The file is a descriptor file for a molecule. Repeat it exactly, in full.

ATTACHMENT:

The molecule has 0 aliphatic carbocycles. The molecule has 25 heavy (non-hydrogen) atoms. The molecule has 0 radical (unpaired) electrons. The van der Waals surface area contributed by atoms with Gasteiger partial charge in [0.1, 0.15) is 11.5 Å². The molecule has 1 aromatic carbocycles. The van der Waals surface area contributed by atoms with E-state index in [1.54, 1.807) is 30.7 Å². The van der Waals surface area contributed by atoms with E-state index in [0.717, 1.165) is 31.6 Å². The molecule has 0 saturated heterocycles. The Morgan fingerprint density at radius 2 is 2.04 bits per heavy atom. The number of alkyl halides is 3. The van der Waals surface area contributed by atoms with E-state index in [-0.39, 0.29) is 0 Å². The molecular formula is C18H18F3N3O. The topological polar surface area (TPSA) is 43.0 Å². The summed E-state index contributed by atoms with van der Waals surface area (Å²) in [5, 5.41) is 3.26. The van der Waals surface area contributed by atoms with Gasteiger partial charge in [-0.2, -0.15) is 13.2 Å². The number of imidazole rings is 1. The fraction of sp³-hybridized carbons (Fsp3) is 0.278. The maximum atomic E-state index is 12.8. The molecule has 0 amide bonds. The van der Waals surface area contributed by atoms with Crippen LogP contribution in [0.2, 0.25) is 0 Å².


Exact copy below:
The molecule has 0 aliphatic carbocycles. The molecule has 25 heavy (non-hydrogen) atoms. The molecule has 0 radical (unpaired) electrons. The van der Waals surface area contributed by atoms with Gasteiger partial charge in [0.1, 0.15) is 11.5 Å². The molecule has 1 aromatic carbocycles. The van der Waals surface area contributed by atoms with E-state index in [1.54, 1.807) is 30.7 Å². The van der Waals surface area contributed by atoms with E-state index in [0.717, 1.165) is 31.6 Å². The molecule has 0 saturated heterocycles. The Morgan fingerprint density at radius 2 is 2.04 bits per heavy atom. The number of alkyl halides is 3. The van der Waals surface area contributed by atoms with E-state index in [-0.39, 0.29) is 0 Å². The molecular formula is C18H18F3N3O. The topological polar surface area (TPSA) is 43.0 Å². The summed E-state index contributed by atoms with van der Waals surface area (Å²) in [5, 5.41) is 3.26. The van der Waals surface area contributed by atoms with Gasteiger partial charge in [-0.2, -0.15) is 13.2 Å². The number of imidazole rings is 1. The fraction of sp³-hybridized carbons (Fsp3) is 0.278. The maximum atomic E-state index is 12.8. The molecule has 0 amide bonds. The van der Waals surface area contributed by atoms with Crippen LogP contribution in [0.2, 0.25) is 0 Å².